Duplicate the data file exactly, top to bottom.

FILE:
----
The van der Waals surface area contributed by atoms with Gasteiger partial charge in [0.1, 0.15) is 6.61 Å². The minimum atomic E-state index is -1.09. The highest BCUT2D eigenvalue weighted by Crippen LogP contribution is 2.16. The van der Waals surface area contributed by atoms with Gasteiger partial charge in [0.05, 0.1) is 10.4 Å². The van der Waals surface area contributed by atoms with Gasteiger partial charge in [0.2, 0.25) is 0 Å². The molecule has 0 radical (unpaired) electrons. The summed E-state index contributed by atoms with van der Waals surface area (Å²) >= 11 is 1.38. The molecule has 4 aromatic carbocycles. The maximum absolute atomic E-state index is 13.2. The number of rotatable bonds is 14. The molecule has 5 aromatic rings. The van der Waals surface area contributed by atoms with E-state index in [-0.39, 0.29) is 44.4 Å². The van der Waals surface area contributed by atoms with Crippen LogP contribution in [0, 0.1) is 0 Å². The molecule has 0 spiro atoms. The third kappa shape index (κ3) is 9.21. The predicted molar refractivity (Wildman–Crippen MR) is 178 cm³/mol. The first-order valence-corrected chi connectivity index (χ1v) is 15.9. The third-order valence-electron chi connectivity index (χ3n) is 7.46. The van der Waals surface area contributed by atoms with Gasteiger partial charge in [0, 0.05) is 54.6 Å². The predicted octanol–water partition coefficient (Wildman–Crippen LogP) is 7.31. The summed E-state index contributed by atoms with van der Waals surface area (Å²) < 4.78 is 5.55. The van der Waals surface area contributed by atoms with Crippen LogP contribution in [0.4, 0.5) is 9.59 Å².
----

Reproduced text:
The van der Waals surface area contributed by atoms with Gasteiger partial charge in [0.1, 0.15) is 6.61 Å². The minimum atomic E-state index is -1.09. The highest BCUT2D eigenvalue weighted by Crippen LogP contribution is 2.16. The van der Waals surface area contributed by atoms with Gasteiger partial charge in [0.05, 0.1) is 10.4 Å². The van der Waals surface area contributed by atoms with Gasteiger partial charge in [0.2, 0.25) is 0 Å². The molecule has 0 radical (unpaired) electrons. The summed E-state index contributed by atoms with van der Waals surface area (Å²) >= 11 is 1.38. The molecule has 4 aromatic carbocycles. The maximum absolute atomic E-state index is 13.2. The number of rotatable bonds is 14. The molecule has 5 aromatic rings. The van der Waals surface area contributed by atoms with E-state index in [-0.39, 0.29) is 44.4 Å². The van der Waals surface area contributed by atoms with Crippen LogP contribution in [0, 0.1) is 0 Å². The molecule has 0 spiro atoms. The third kappa shape index (κ3) is 9.21. The predicted molar refractivity (Wildman–Crippen MR) is 178 cm³/mol. The first-order valence-corrected chi connectivity index (χ1v) is 15.9. The third-order valence-electron chi connectivity index (χ3n) is 7.46. The van der Waals surface area contributed by atoms with Gasteiger partial charge in [0, 0.05) is 54.6 Å². The predicted octanol–water partition coefficient (Wildman–Crippen LogP) is 7.31. The summed E-state index contributed by atoms with van der Waals surface area (Å²) < 4.78 is 5.55. The van der Waals surface area contributed by atoms with Crippen LogP contribution in [0.4, 0.5) is 9.59 Å².